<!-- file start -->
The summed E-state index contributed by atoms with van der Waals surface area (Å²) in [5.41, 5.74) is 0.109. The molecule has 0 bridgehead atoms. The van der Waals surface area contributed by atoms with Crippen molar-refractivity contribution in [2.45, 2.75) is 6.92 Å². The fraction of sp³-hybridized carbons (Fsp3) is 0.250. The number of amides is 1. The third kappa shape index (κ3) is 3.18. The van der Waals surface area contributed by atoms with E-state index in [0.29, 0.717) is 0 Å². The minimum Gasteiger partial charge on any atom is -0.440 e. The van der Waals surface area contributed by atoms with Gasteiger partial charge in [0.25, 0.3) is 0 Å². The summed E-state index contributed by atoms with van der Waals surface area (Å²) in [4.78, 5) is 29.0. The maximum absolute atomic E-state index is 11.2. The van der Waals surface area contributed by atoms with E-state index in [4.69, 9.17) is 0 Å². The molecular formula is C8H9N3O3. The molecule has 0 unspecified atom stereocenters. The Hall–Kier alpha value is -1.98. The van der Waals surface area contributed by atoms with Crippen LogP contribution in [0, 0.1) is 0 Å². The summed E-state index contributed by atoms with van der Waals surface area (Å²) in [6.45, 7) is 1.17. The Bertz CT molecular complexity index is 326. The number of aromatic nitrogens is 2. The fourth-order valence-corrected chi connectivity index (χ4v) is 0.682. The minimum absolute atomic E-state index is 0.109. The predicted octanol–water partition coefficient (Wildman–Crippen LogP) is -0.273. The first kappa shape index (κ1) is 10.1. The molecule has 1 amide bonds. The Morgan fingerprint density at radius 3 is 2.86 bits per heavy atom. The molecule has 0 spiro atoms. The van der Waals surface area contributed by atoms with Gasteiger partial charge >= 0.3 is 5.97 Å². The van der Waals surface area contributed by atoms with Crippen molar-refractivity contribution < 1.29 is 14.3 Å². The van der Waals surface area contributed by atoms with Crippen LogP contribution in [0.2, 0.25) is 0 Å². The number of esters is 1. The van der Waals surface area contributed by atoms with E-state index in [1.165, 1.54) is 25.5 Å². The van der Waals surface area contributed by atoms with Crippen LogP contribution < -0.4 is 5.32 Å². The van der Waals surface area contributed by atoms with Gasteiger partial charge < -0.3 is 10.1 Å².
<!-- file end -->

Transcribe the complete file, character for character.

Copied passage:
The summed E-state index contributed by atoms with van der Waals surface area (Å²) in [5.41, 5.74) is 0.109. The molecule has 0 bridgehead atoms. The van der Waals surface area contributed by atoms with Crippen molar-refractivity contribution in [2.45, 2.75) is 6.92 Å². The fraction of sp³-hybridized carbons (Fsp3) is 0.250. The number of amides is 1. The third kappa shape index (κ3) is 3.18. The van der Waals surface area contributed by atoms with E-state index in [0.29, 0.717) is 0 Å². The minimum Gasteiger partial charge on any atom is -0.440 e. The van der Waals surface area contributed by atoms with Gasteiger partial charge in [0.25, 0.3) is 0 Å². The summed E-state index contributed by atoms with van der Waals surface area (Å²) in [4.78, 5) is 29.0. The maximum absolute atomic E-state index is 11.2. The van der Waals surface area contributed by atoms with E-state index in [4.69, 9.17) is 0 Å². The molecular formula is C8H9N3O3. The molecule has 0 unspecified atom stereocenters. The Hall–Kier alpha value is -1.98. The van der Waals surface area contributed by atoms with Crippen LogP contribution in [0, 0.1) is 0 Å². The summed E-state index contributed by atoms with van der Waals surface area (Å²) in [6.45, 7) is 1.17. The Bertz CT molecular complexity index is 326. The number of aromatic nitrogens is 2. The fourth-order valence-corrected chi connectivity index (χ4v) is 0.682. The minimum absolute atomic E-state index is 0.109. The predicted octanol–water partition coefficient (Wildman–Crippen LogP) is -0.273. The first kappa shape index (κ1) is 10.1. The molecule has 1 amide bonds. The Morgan fingerprint density at radius 3 is 2.86 bits per heavy atom. The molecule has 0 spiro atoms. The van der Waals surface area contributed by atoms with Gasteiger partial charge >= 0.3 is 5.97 Å². The van der Waals surface area contributed by atoms with Crippen molar-refractivity contribution < 1.29 is 14.3 Å². The van der Waals surface area contributed by atoms with Crippen LogP contribution in [0.2, 0.25) is 0 Å². The number of esters is 1. The van der Waals surface area contributed by atoms with E-state index in [1.165, 1.54) is 25.5 Å². The van der Waals surface area contributed by atoms with Crippen LogP contribution < -0.4 is 5.32 Å². The van der Waals surface area contributed by atoms with Gasteiger partial charge < -0.3 is 10.1 Å².